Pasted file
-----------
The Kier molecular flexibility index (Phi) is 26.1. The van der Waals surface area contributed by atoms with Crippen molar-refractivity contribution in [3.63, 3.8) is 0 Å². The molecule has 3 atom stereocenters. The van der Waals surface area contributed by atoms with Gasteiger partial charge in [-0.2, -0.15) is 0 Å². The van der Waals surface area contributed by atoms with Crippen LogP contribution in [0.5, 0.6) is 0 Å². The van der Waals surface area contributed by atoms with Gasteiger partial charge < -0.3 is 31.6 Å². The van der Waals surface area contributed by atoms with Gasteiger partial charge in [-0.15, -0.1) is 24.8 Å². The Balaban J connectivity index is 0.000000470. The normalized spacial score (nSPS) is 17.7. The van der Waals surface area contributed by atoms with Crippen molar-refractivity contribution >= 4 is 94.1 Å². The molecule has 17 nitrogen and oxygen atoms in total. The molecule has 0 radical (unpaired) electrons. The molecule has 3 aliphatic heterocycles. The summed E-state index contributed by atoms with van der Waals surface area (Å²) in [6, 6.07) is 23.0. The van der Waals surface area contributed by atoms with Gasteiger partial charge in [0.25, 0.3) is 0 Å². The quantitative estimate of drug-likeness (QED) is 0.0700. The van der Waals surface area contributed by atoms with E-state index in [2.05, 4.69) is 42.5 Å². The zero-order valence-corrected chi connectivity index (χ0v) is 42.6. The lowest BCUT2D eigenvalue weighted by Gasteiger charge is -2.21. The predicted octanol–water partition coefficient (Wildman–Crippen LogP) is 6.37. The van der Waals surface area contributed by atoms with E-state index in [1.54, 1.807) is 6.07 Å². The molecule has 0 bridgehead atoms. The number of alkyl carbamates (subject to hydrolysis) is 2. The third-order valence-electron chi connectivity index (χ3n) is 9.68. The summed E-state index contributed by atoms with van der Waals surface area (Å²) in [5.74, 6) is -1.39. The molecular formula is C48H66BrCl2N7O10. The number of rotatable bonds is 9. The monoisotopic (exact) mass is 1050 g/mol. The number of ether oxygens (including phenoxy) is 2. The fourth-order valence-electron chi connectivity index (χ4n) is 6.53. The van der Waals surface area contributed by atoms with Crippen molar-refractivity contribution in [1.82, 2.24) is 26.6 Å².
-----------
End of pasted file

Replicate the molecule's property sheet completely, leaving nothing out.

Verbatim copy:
The Kier molecular flexibility index (Phi) is 26.1. The van der Waals surface area contributed by atoms with Crippen molar-refractivity contribution in [3.63, 3.8) is 0 Å². The molecule has 3 atom stereocenters. The van der Waals surface area contributed by atoms with Gasteiger partial charge in [-0.2, -0.15) is 0 Å². The van der Waals surface area contributed by atoms with Crippen LogP contribution in [0.5, 0.6) is 0 Å². The van der Waals surface area contributed by atoms with Gasteiger partial charge < -0.3 is 31.6 Å². The van der Waals surface area contributed by atoms with Gasteiger partial charge in [-0.15, -0.1) is 24.8 Å². The Balaban J connectivity index is 0.000000470. The normalized spacial score (nSPS) is 17.7. The van der Waals surface area contributed by atoms with Crippen molar-refractivity contribution >= 4 is 94.1 Å². The molecule has 17 nitrogen and oxygen atoms in total. The molecule has 0 radical (unpaired) electrons. The molecule has 3 aliphatic heterocycles. The summed E-state index contributed by atoms with van der Waals surface area (Å²) in [6, 6.07) is 23.0. The van der Waals surface area contributed by atoms with Gasteiger partial charge in [0.25, 0.3) is 0 Å². The quantitative estimate of drug-likeness (QED) is 0.0700. The van der Waals surface area contributed by atoms with E-state index in [2.05, 4.69) is 42.5 Å². The zero-order valence-corrected chi connectivity index (χ0v) is 42.6. The lowest BCUT2D eigenvalue weighted by Gasteiger charge is -2.21. The predicted octanol–water partition coefficient (Wildman–Crippen LogP) is 6.37. The van der Waals surface area contributed by atoms with E-state index in [1.54, 1.807) is 6.07 Å². The molecule has 0 bridgehead atoms. The number of alkyl carbamates (subject to hydrolysis) is 2. The third-order valence-electron chi connectivity index (χ3n) is 9.68. The summed E-state index contributed by atoms with van der Waals surface area (Å²) in [5.74, 6) is -1.39. The molecular formula is C48H66BrCl2N7O10. The number of rotatable bonds is 9. The monoisotopic (exact) mass is 1050 g/mol. The number of ether oxygens (including phenoxy) is 2. The fourth-order valence-electron chi connectivity index (χ4n) is 6.53. The van der Waals surface area contributed by atoms with Crippen molar-refractivity contribution in [1.82, 2.24) is 26.6 Å².